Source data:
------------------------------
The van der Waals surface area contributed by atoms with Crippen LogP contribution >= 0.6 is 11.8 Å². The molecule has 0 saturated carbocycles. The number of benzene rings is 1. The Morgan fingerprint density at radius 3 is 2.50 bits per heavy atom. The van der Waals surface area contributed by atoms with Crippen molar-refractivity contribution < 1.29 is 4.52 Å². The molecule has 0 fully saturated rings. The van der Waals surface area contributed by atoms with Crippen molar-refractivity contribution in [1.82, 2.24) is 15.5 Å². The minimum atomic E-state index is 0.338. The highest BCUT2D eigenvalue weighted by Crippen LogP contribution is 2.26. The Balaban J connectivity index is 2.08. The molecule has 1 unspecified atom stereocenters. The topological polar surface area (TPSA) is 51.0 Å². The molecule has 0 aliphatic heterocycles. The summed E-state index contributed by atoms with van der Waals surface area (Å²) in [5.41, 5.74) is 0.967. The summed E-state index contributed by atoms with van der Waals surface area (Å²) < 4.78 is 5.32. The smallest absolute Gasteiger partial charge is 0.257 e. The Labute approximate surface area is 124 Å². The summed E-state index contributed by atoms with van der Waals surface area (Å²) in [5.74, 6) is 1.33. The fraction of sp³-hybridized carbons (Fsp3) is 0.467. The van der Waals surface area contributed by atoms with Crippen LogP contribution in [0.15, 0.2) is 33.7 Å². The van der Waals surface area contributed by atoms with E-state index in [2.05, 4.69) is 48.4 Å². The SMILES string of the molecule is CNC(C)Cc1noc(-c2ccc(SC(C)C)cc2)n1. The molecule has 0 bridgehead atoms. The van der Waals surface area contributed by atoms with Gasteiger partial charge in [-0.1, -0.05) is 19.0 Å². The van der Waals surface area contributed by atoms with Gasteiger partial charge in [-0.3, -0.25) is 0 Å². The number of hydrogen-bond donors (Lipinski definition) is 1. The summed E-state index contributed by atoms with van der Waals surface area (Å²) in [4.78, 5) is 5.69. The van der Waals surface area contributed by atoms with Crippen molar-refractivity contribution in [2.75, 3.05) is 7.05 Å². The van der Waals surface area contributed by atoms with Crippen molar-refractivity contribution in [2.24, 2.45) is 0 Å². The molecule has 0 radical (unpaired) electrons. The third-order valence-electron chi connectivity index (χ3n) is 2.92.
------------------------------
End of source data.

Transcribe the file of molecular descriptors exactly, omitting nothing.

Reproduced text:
The van der Waals surface area contributed by atoms with Crippen LogP contribution >= 0.6 is 11.8 Å². The molecule has 0 saturated carbocycles. The number of benzene rings is 1. The Morgan fingerprint density at radius 3 is 2.50 bits per heavy atom. The van der Waals surface area contributed by atoms with Crippen molar-refractivity contribution < 1.29 is 4.52 Å². The molecule has 0 fully saturated rings. The van der Waals surface area contributed by atoms with Crippen molar-refractivity contribution in [1.82, 2.24) is 15.5 Å². The minimum atomic E-state index is 0.338. The highest BCUT2D eigenvalue weighted by Crippen LogP contribution is 2.26. The Balaban J connectivity index is 2.08. The molecule has 1 unspecified atom stereocenters. The topological polar surface area (TPSA) is 51.0 Å². The molecule has 0 aliphatic heterocycles. The summed E-state index contributed by atoms with van der Waals surface area (Å²) in [5.41, 5.74) is 0.967. The summed E-state index contributed by atoms with van der Waals surface area (Å²) < 4.78 is 5.32. The smallest absolute Gasteiger partial charge is 0.257 e. The Labute approximate surface area is 124 Å². The summed E-state index contributed by atoms with van der Waals surface area (Å²) in [5.74, 6) is 1.33. The fraction of sp³-hybridized carbons (Fsp3) is 0.467. The van der Waals surface area contributed by atoms with Crippen LogP contribution in [0.15, 0.2) is 33.7 Å². The van der Waals surface area contributed by atoms with E-state index in [2.05, 4.69) is 48.4 Å². The SMILES string of the molecule is CNC(C)Cc1noc(-c2ccc(SC(C)C)cc2)n1. The molecule has 0 bridgehead atoms. The van der Waals surface area contributed by atoms with Gasteiger partial charge in [-0.1, -0.05) is 19.0 Å². The van der Waals surface area contributed by atoms with Gasteiger partial charge in [-0.3, -0.25) is 0 Å². The number of hydrogen-bond donors (Lipinski definition) is 1. The summed E-state index contributed by atoms with van der Waals surface area (Å²) in [4.78, 5) is 5.69. The van der Waals surface area contributed by atoms with Crippen molar-refractivity contribution in [2.75, 3.05) is 7.05 Å². The van der Waals surface area contributed by atoms with Crippen molar-refractivity contribution in [2.24, 2.45) is 0 Å². The molecule has 0 radical (unpaired) electrons. The third-order valence-electron chi connectivity index (χ3n) is 2.92.